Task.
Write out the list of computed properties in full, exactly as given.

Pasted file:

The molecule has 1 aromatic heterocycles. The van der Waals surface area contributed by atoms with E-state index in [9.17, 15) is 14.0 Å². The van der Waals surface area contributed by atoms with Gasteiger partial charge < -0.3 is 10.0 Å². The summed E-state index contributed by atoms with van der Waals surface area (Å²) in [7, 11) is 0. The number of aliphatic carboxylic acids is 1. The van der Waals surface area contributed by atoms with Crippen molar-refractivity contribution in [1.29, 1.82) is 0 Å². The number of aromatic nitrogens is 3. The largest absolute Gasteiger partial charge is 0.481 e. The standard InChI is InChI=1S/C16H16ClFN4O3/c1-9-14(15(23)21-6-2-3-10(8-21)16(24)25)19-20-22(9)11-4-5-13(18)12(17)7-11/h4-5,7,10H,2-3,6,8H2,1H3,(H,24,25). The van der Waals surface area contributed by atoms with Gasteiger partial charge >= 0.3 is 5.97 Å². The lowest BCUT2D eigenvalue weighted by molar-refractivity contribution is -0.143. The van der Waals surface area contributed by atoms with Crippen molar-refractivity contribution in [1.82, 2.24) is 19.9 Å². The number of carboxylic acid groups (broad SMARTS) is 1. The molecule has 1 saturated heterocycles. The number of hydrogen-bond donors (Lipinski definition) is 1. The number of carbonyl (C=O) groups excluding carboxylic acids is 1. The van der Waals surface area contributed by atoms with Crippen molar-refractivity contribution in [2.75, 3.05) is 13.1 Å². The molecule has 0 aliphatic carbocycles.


The molecule has 1 aromatic heterocycles. The van der Waals surface area contributed by atoms with E-state index in [9.17, 15) is 14.0 Å². The van der Waals surface area contributed by atoms with Gasteiger partial charge < -0.3 is 10.0 Å². The summed E-state index contributed by atoms with van der Waals surface area (Å²) in [7, 11) is 0. The number of aliphatic carboxylic acids is 1. The van der Waals surface area contributed by atoms with Crippen molar-refractivity contribution in [1.29, 1.82) is 0 Å². The number of aromatic nitrogens is 3. The largest absolute Gasteiger partial charge is 0.481 e. The standard InChI is InChI=1S/C16H16ClFN4O3/c1-9-14(15(23)21-6-2-3-10(8-21)16(24)25)19-20-22(9)11-4-5-13(18)12(17)7-11/h4-5,7,10H,2-3,6,8H2,1H3,(H,24,25). The van der Waals surface area contributed by atoms with Gasteiger partial charge >= 0.3 is 5.97 Å². The lowest BCUT2D eigenvalue weighted by molar-refractivity contribution is -0.143. The van der Waals surface area contributed by atoms with Crippen molar-refractivity contribution in [1.82, 2.24) is 19.9 Å². The number of carboxylic acid groups (broad SMARTS) is 1. The molecule has 1 saturated heterocycles. The number of hydrogen-bond donors (Lipinski definition) is 1. The number of carbonyl (C=O) groups excluding carboxylic acids is 1. The van der Waals surface area contributed by atoms with Crippen molar-refractivity contribution in [2.75, 3.05) is 13.1 Å². The molecule has 0 aliphatic carbocycles.